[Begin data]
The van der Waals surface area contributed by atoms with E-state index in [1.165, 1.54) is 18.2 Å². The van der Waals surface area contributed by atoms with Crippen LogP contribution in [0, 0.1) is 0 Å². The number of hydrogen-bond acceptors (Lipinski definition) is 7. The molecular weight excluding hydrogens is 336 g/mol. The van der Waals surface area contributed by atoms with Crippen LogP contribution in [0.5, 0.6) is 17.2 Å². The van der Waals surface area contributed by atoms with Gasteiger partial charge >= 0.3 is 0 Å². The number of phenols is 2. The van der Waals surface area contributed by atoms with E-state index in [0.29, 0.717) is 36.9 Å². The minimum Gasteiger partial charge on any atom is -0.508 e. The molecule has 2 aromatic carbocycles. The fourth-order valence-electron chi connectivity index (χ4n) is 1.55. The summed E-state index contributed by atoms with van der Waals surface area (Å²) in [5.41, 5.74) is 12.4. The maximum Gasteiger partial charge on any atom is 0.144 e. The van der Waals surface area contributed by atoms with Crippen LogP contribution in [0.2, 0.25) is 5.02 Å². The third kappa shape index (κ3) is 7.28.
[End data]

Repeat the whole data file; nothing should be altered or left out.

The van der Waals surface area contributed by atoms with E-state index in [1.165, 1.54) is 18.2 Å². The van der Waals surface area contributed by atoms with Crippen LogP contribution in [0, 0.1) is 0 Å². The number of hydrogen-bond acceptors (Lipinski definition) is 7. The molecular weight excluding hydrogens is 336 g/mol. The van der Waals surface area contributed by atoms with Crippen LogP contribution in [0.5, 0.6) is 17.2 Å². The van der Waals surface area contributed by atoms with Gasteiger partial charge >= 0.3 is 0 Å². The number of phenols is 2. The van der Waals surface area contributed by atoms with E-state index in [0.29, 0.717) is 36.9 Å². The minimum Gasteiger partial charge on any atom is -0.508 e. The molecule has 2 aromatic carbocycles. The fourth-order valence-electron chi connectivity index (χ4n) is 1.55. The summed E-state index contributed by atoms with van der Waals surface area (Å²) in [5.41, 5.74) is 12.4. The maximum Gasteiger partial charge on any atom is 0.144 e. The van der Waals surface area contributed by atoms with Crippen LogP contribution in [0.2, 0.25) is 5.02 Å². The third kappa shape index (κ3) is 7.28.